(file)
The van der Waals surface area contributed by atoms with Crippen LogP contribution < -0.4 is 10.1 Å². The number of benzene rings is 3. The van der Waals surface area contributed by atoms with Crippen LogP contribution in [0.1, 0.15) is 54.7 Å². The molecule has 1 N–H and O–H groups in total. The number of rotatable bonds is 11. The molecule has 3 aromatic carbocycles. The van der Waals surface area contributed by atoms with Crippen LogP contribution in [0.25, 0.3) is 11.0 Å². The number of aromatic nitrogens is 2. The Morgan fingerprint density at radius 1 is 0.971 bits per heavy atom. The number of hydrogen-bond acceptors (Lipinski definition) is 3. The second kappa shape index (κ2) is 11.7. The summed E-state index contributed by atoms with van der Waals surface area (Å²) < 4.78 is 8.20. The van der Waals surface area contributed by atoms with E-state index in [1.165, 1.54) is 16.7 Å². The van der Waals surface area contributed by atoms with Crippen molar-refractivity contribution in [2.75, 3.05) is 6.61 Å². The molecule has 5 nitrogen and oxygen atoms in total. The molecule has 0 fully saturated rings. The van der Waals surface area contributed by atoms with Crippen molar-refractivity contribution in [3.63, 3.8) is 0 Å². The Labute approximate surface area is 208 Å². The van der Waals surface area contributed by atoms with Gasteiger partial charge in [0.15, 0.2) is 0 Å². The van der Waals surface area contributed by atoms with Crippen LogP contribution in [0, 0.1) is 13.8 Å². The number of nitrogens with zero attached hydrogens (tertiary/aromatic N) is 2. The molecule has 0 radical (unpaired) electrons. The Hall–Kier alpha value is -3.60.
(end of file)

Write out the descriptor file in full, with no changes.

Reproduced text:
The van der Waals surface area contributed by atoms with Crippen LogP contribution < -0.4 is 10.1 Å². The number of benzene rings is 3. The van der Waals surface area contributed by atoms with Crippen LogP contribution in [0.1, 0.15) is 54.7 Å². The molecule has 1 N–H and O–H groups in total. The number of rotatable bonds is 11. The molecule has 3 aromatic carbocycles. The van der Waals surface area contributed by atoms with Crippen LogP contribution in [0.25, 0.3) is 11.0 Å². The number of aromatic nitrogens is 2. The Morgan fingerprint density at radius 1 is 0.971 bits per heavy atom. The number of hydrogen-bond acceptors (Lipinski definition) is 3. The second kappa shape index (κ2) is 11.7. The summed E-state index contributed by atoms with van der Waals surface area (Å²) < 4.78 is 8.20. The van der Waals surface area contributed by atoms with E-state index in [1.165, 1.54) is 16.7 Å². The van der Waals surface area contributed by atoms with Crippen molar-refractivity contribution in [2.75, 3.05) is 6.61 Å². The molecule has 5 nitrogen and oxygen atoms in total. The molecule has 0 fully saturated rings. The van der Waals surface area contributed by atoms with Crippen molar-refractivity contribution in [3.63, 3.8) is 0 Å². The Labute approximate surface area is 208 Å². The van der Waals surface area contributed by atoms with Gasteiger partial charge in [0.15, 0.2) is 0 Å². The van der Waals surface area contributed by atoms with Crippen LogP contribution in [0, 0.1) is 13.8 Å². The number of nitrogens with zero attached hydrogens (tertiary/aromatic N) is 2. The molecule has 0 radical (unpaired) electrons. The Hall–Kier alpha value is -3.60.